This blog post was authored by Kanti Mann.
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In a perfect world, any and all data you attempt to load into your database would seamlessly and accurately move from point A to point B. Unfortunately, this doesn’t always happen. Occasionally, data fails to load into its destination table, and you’ll probably want to know what didn’t load, and why. Luckily, COPY makes it easy for you to both find out what happened, and hopefully, fix any problems and load your data again. This blog explores why COPY rejects data from being loaded, describes some options you have for handling rejections, and provides you with some best practices.
Why is data rejected?
In Vertica, the COPY statement has two main stages: parsing and loading (there are other stages, but we’ll stick to these two). COPY rejects data only if it encounters problems during its parser phase. That’s when you end up with rejected data
. Potential causes for parsing errors include:
- – Unsupported parser options
- – Incorrect data types for the table into which data is being loaded
- – Malformed context for the parser in use
- – Missing delimiters
The good news is that you can control how strictly Vertica handles any parse errors. For example, you may want the whole load to fail if even one row is rejected. For that, use the optional parameter ABORT ON ERROR
. Or, you may want to limit the number of rejected rows you’ll permit. Use REJECTMAX
to set a threshold after which you want COPY to roll back the load process.
What happens to rejected data?
Vertica gives you these options to save rejected data:
- – Do nothing. Vertica automatically saves a rejected data file and an accompanying explanation of each rejected row (the exception), to files in a catalog subdirectory called CopyErrorLogs.
- – Specify file locations of your choice using the REJECTED DATA and EXCEPTIONS parameters.
- – Save rejected data to a table. Using a table lets you query what data was rejected, and why. You can then fix any incorrect data, and reload it.
What save option should I use?
Vertica recommends saving rejected data to a table. The table contains both the rejected data and the exception in one location. Saving rejected data to a table is simple, using the REJECTED DATA AS TABLE reject_table
clause in the COPY statement.
If you specify a rejected table that doesn’t yet exist, Vertica creates it for you. If the table exists, Vertica appends any additional rejected rows. If your COPY statement specifies NO COMMIT, Vertica saves the rejected data table as a LOCAL TEMP table and returns a message that it has created a LOCAL TEMP table.
Either way, Vertica stores the table in a data subdirectory, called RejectionTableData directory, where you can list the reject_table:
dbadmin: ~/VMart/v_vmart_node0001_data/RejectionTableData$ ls
In the following example, this COPY statement loads values from STDIN into a table (sample_table) that has one column of type INT. The statement specifies reject_table for rejected data:
=> COPY sample_table FROM STDIN REJECTED DATA AS TABLE reject_table;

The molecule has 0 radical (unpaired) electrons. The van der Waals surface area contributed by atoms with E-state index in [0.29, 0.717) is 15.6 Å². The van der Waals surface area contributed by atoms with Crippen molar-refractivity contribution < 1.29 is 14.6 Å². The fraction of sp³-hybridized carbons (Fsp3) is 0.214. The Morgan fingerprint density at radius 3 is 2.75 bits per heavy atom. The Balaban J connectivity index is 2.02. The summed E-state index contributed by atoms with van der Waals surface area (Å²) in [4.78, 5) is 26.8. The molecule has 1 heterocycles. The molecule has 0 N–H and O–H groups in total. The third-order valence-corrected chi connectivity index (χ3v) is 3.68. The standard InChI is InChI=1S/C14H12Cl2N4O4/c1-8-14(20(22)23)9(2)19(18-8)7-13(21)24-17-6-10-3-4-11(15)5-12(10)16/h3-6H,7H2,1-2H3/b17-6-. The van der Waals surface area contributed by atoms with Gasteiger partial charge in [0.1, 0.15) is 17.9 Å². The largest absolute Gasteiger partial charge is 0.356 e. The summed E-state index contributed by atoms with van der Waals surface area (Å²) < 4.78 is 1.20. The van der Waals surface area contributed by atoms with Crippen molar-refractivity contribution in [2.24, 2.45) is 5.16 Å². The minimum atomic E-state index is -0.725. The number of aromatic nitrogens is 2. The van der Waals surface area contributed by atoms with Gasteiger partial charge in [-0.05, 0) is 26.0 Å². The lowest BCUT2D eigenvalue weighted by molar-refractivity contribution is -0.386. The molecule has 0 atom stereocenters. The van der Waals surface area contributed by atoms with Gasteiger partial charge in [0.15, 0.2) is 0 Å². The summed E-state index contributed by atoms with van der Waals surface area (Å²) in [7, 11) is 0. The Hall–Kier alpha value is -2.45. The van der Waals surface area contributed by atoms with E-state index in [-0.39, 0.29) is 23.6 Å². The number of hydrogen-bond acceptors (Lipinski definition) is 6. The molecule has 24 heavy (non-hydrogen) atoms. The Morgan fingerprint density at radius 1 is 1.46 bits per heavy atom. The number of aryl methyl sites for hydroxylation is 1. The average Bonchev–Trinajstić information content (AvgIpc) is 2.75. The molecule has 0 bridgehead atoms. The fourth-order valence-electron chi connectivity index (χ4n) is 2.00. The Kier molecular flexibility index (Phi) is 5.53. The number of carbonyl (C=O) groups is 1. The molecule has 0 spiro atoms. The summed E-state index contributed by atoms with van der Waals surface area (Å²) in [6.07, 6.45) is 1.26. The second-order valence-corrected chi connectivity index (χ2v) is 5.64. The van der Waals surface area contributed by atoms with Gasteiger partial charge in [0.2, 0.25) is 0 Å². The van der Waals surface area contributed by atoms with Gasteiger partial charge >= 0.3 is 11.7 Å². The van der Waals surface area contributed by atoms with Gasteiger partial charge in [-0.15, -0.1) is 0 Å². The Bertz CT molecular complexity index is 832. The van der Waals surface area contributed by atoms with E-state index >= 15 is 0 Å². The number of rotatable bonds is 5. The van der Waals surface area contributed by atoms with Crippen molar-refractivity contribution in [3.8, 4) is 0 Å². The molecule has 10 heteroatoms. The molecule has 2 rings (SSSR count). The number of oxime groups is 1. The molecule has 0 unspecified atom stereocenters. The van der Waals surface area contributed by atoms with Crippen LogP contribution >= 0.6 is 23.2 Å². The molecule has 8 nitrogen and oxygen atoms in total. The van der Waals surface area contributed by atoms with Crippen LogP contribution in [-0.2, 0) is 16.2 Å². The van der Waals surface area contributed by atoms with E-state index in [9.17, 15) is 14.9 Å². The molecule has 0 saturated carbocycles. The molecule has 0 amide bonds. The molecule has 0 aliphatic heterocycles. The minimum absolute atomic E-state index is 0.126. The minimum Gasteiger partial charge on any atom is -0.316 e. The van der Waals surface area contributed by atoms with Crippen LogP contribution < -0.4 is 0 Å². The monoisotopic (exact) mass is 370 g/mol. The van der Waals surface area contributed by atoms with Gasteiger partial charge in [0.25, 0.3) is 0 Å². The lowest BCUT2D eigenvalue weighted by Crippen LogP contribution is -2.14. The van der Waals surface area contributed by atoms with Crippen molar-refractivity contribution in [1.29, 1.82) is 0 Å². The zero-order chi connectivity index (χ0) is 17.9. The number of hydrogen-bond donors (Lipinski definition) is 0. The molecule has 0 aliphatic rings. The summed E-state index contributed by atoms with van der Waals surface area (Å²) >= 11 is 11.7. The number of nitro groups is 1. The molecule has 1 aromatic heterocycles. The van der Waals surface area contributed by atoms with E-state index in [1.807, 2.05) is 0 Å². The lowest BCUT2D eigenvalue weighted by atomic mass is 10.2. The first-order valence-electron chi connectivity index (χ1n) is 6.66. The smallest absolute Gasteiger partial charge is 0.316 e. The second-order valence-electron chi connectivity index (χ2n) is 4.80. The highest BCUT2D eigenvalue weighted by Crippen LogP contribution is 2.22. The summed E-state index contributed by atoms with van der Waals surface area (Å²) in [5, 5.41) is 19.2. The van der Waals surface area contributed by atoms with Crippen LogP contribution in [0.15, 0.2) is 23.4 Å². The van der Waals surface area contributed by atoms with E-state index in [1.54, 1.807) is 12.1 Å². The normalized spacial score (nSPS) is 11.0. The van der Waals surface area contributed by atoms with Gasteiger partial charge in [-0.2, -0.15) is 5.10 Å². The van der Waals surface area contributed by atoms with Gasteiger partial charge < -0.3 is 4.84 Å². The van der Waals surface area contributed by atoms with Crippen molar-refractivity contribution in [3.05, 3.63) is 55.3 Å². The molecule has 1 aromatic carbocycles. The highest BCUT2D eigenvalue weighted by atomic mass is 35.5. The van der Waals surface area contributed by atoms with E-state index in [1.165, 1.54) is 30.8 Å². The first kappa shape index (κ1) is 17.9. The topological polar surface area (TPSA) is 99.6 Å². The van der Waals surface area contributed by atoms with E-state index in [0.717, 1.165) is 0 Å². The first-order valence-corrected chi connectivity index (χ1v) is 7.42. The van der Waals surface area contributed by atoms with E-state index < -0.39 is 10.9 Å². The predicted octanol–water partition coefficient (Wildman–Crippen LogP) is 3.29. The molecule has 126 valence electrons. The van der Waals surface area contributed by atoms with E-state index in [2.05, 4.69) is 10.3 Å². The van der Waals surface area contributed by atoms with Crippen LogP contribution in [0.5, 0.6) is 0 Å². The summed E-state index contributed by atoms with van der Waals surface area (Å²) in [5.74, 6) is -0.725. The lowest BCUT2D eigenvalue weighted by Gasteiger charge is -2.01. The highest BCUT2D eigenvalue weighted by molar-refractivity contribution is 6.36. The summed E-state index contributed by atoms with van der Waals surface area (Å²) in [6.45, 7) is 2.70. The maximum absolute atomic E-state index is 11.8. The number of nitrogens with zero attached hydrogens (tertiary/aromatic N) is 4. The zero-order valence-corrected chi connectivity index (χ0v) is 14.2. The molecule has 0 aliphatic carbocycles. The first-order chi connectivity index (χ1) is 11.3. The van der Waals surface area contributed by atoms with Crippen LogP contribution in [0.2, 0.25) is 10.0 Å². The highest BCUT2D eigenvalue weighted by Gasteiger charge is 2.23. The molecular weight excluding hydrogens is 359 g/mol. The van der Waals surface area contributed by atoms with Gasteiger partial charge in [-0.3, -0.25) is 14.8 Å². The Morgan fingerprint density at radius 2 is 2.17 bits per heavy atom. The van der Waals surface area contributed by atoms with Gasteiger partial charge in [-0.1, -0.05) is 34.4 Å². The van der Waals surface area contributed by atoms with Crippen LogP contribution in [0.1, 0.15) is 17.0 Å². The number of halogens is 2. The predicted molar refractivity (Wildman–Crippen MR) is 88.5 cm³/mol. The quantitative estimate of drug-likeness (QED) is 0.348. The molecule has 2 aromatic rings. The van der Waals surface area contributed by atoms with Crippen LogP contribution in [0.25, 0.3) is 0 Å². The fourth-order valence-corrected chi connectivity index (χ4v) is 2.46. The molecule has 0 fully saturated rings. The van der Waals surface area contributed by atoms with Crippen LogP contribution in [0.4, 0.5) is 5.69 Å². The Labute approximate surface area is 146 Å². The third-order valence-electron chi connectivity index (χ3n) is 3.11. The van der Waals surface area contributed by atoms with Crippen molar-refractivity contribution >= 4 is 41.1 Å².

End with a backslash and a period on a line by itself.
The last value is not a character, which is not allowed for a designated INTEGER column. After this load attempt, we can query our reject_table to see its contents:
=> SELECT * FROM reject_table;
-[ RECORD 1 ]-------------+---------------------------------------------
node_name | v_vmart_node0001
file_name | STDIN
session_id | v_vmart_node0001-449788:0x629b2e
transaction_id | 45035996275600188
statement_id | 1
batch_number | 0
row_number | 6
rejected_data | a
rejected_data_orig_length | 1
rejected_reason | Invalid integer format 'a' for column 1 (c1)
: Rejected data tables are a little different from flex or columnar tables. They do not support DML and DDL activities.
For best results, periodically drop any rejected data tables that you no longer use.
What if I need to save rejected data to files?
If you cannot use a table to save COPY rejected data, feel free to continue using either the COPY default location for rejected data files, or to specify a path and name of your choice.
When you specify REJECTED DATA AS a file of your choice, all rejected data should be written to that file. However, this is not always feasible because of COPY parallelism, where loading tasks use different threads.
The resource pool controls the number of threads COPY uses per load. During cooperative parsing, COPY uses all available threads. Otherwise, COPY uses one thread per source or portion, as follows:
- – When loading from a user-defined source, COPY creates a thread for each object returned from the prepareUDSources() method.
- – When loading from files, such as a glob, the number of threads depends on the number of files and their sizes. COPY uses at least one thread per file, but more if a file exceeds a certain size limit.
What determines how many rejected data files exist?
Even when you supply a path and name for a rejected data file, multiple COPY threads trying their best to write to your file will step on each other’s rejected data toes! To avoid this from happening, each thread generates its own rejected data files as required. COPY then treats your specified rejected data file, my_reject_file
as a prefix
. Each thread can write to its own my_reject_file.suffix_value.
is either a thread index (if multiple threads are performing parallel parsing), such as .1, .2, and so on, or an offset for a UDL apportioned load.
So, each time you give COPY your own rejected file name, expect to see multiple files of that name (each with a numeric suffix) once COPY is complete.
To learn more about rejected data, including truncated rows, exporting tables, and other delights, see our documentation